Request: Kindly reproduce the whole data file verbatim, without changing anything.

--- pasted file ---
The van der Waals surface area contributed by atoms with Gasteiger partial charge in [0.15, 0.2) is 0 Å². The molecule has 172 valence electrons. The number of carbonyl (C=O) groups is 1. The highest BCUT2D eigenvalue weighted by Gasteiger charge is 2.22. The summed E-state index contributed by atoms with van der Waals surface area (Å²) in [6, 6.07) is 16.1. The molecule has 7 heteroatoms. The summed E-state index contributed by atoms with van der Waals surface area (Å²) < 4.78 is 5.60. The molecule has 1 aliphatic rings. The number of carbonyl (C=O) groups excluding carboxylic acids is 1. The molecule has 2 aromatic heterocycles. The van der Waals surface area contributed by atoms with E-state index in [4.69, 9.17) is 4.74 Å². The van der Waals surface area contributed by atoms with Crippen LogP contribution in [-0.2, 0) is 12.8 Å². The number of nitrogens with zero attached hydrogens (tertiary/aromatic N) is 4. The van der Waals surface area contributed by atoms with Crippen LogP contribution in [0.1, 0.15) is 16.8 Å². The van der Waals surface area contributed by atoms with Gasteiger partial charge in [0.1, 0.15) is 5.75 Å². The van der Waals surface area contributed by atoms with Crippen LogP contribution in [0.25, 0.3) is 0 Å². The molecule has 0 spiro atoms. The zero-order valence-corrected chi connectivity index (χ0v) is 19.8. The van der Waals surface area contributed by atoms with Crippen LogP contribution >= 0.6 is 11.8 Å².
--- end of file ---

The van der Waals surface area contributed by atoms with Gasteiger partial charge in [0.15, 0.2) is 0 Å². The molecule has 172 valence electrons. The number of carbonyl (C=O) groups is 1. The highest BCUT2D eigenvalue weighted by Gasteiger charge is 2.22. The summed E-state index contributed by atoms with van der Waals surface area (Å²) in [6, 6.07) is 16.1. The molecule has 7 heteroatoms. The summed E-state index contributed by atoms with van der Waals surface area (Å²) < 4.78 is 5.60. The molecule has 1 aliphatic rings. The number of carbonyl (C=O) groups excluding carboxylic acids is 1. The molecule has 2 aromatic heterocycles. The van der Waals surface area contributed by atoms with E-state index in [4.69, 9.17) is 4.74 Å². The van der Waals surface area contributed by atoms with Crippen LogP contribution in [-0.2, 0) is 12.8 Å². The number of nitrogens with zero attached hydrogens (tertiary/aromatic N) is 4. The van der Waals surface area contributed by atoms with Crippen LogP contribution in [0.1, 0.15) is 16.8 Å². The van der Waals surface area contributed by atoms with Gasteiger partial charge in [0.1, 0.15) is 5.75 Å². The van der Waals surface area contributed by atoms with Crippen LogP contribution in [0.25, 0.3) is 0 Å². The molecule has 0 spiro atoms. The zero-order valence-corrected chi connectivity index (χ0v) is 19.8. The van der Waals surface area contributed by atoms with Crippen LogP contribution >= 0.6 is 11.8 Å².